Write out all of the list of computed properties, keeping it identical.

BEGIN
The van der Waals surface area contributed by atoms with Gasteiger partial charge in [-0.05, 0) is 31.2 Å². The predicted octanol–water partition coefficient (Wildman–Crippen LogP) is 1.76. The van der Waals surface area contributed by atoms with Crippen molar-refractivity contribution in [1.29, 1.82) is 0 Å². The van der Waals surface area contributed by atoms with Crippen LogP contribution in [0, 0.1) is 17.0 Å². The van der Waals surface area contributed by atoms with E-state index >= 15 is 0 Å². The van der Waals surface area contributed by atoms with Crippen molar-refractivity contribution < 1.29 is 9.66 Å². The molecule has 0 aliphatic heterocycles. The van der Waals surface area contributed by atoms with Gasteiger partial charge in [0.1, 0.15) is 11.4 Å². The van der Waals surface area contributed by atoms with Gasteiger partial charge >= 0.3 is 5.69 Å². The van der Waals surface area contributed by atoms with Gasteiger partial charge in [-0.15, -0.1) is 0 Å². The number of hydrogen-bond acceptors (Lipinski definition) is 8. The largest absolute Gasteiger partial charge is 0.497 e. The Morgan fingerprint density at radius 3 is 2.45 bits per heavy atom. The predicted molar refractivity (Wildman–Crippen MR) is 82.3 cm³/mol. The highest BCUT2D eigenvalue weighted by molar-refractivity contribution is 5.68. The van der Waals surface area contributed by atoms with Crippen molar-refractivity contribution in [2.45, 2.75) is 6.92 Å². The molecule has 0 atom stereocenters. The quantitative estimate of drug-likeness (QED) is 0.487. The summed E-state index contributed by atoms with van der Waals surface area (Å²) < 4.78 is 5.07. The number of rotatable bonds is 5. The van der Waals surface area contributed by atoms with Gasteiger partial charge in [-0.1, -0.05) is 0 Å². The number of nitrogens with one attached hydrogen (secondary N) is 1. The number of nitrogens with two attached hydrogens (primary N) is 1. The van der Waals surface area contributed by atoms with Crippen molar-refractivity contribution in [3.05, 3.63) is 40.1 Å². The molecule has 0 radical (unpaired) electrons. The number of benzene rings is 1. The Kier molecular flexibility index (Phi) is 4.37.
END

The van der Waals surface area contributed by atoms with Gasteiger partial charge in [-0.05, 0) is 31.2 Å². The predicted octanol–water partition coefficient (Wildman–Crippen LogP) is 1.76. The van der Waals surface area contributed by atoms with Crippen molar-refractivity contribution in [1.29, 1.82) is 0 Å². The van der Waals surface area contributed by atoms with Crippen LogP contribution in [0, 0.1) is 17.0 Å². The van der Waals surface area contributed by atoms with E-state index >= 15 is 0 Å². The van der Waals surface area contributed by atoms with Crippen molar-refractivity contribution < 1.29 is 9.66 Å². The molecule has 0 aliphatic heterocycles. The van der Waals surface area contributed by atoms with Gasteiger partial charge in [0.1, 0.15) is 11.4 Å². The van der Waals surface area contributed by atoms with Gasteiger partial charge >= 0.3 is 5.69 Å². The van der Waals surface area contributed by atoms with Gasteiger partial charge in [-0.15, -0.1) is 0 Å². The number of hydrogen-bond acceptors (Lipinski definition) is 8. The largest absolute Gasteiger partial charge is 0.497 e. The Morgan fingerprint density at radius 3 is 2.45 bits per heavy atom. The predicted molar refractivity (Wildman–Crippen MR) is 82.3 cm³/mol. The highest BCUT2D eigenvalue weighted by molar-refractivity contribution is 5.68. The van der Waals surface area contributed by atoms with Crippen molar-refractivity contribution in [2.45, 2.75) is 6.92 Å². The molecule has 0 atom stereocenters. The quantitative estimate of drug-likeness (QED) is 0.487. The summed E-state index contributed by atoms with van der Waals surface area (Å²) < 4.78 is 5.07. The number of rotatable bonds is 5. The van der Waals surface area contributed by atoms with Gasteiger partial charge in [-0.1, -0.05) is 0 Å². The number of nitrogens with one attached hydrogen (secondary N) is 1. The number of nitrogens with two attached hydrogens (primary N) is 1. The van der Waals surface area contributed by atoms with Crippen molar-refractivity contribution in [3.05, 3.63) is 40.1 Å². The molecule has 0 radical (unpaired) electrons. The number of benzene rings is 1. The Kier molecular flexibility index (Phi) is 4.37.